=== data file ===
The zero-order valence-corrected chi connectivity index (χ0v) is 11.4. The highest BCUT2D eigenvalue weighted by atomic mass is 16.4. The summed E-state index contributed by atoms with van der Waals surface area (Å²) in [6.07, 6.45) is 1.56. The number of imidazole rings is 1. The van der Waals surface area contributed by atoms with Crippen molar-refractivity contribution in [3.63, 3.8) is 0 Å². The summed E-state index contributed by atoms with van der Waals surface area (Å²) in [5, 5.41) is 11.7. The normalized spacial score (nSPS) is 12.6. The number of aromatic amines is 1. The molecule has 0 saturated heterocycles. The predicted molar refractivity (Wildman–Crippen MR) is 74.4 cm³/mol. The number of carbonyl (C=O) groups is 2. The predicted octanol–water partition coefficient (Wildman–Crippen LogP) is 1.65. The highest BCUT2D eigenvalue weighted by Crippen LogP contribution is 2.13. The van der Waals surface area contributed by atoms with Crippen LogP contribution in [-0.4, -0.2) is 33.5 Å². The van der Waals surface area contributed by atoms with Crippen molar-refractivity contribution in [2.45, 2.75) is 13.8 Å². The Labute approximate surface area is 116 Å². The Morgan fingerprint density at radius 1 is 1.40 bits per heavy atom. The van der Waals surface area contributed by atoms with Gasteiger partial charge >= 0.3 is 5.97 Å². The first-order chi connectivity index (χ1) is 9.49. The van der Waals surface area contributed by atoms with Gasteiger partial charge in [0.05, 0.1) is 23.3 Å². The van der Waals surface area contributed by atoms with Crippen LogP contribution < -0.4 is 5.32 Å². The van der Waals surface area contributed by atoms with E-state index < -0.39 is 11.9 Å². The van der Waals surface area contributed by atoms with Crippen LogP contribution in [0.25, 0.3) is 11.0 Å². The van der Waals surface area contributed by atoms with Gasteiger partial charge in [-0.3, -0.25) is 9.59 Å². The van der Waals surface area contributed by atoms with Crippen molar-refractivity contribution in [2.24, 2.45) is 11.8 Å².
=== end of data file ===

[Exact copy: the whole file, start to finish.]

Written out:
The zero-order valence-corrected chi connectivity index (χ0v) is 11.4. The highest BCUT2D eigenvalue weighted by atomic mass is 16.4. The summed E-state index contributed by atoms with van der Waals surface area (Å²) in [6.07, 6.45) is 1.56. The number of imidazole rings is 1. The van der Waals surface area contributed by atoms with Crippen molar-refractivity contribution in [3.63, 3.8) is 0 Å². The summed E-state index contributed by atoms with van der Waals surface area (Å²) in [5, 5.41) is 11.7. The normalized spacial score (nSPS) is 12.6. The number of aromatic amines is 1. The molecule has 0 saturated heterocycles. The predicted molar refractivity (Wildman–Crippen MR) is 74.4 cm³/mol. The number of carbonyl (C=O) groups is 2. The predicted octanol–water partition coefficient (Wildman–Crippen LogP) is 1.65. The highest BCUT2D eigenvalue weighted by Crippen LogP contribution is 2.13. The van der Waals surface area contributed by atoms with Crippen LogP contribution in [-0.4, -0.2) is 33.5 Å². The van der Waals surface area contributed by atoms with Crippen molar-refractivity contribution in [2.45, 2.75) is 13.8 Å². The Labute approximate surface area is 116 Å². The Morgan fingerprint density at radius 1 is 1.40 bits per heavy atom. The van der Waals surface area contributed by atoms with Gasteiger partial charge >= 0.3 is 5.97 Å². The first-order chi connectivity index (χ1) is 9.49. The van der Waals surface area contributed by atoms with Gasteiger partial charge in [0.05, 0.1) is 23.3 Å². The van der Waals surface area contributed by atoms with Crippen LogP contribution < -0.4 is 5.32 Å². The van der Waals surface area contributed by atoms with E-state index < -0.39 is 11.9 Å². The van der Waals surface area contributed by atoms with Crippen LogP contribution in [0.25, 0.3) is 11.0 Å². The van der Waals surface area contributed by atoms with Gasteiger partial charge in [-0.3, -0.25) is 9.59 Å². The van der Waals surface area contributed by atoms with Crippen molar-refractivity contribution in [2.24, 2.45) is 11.8 Å².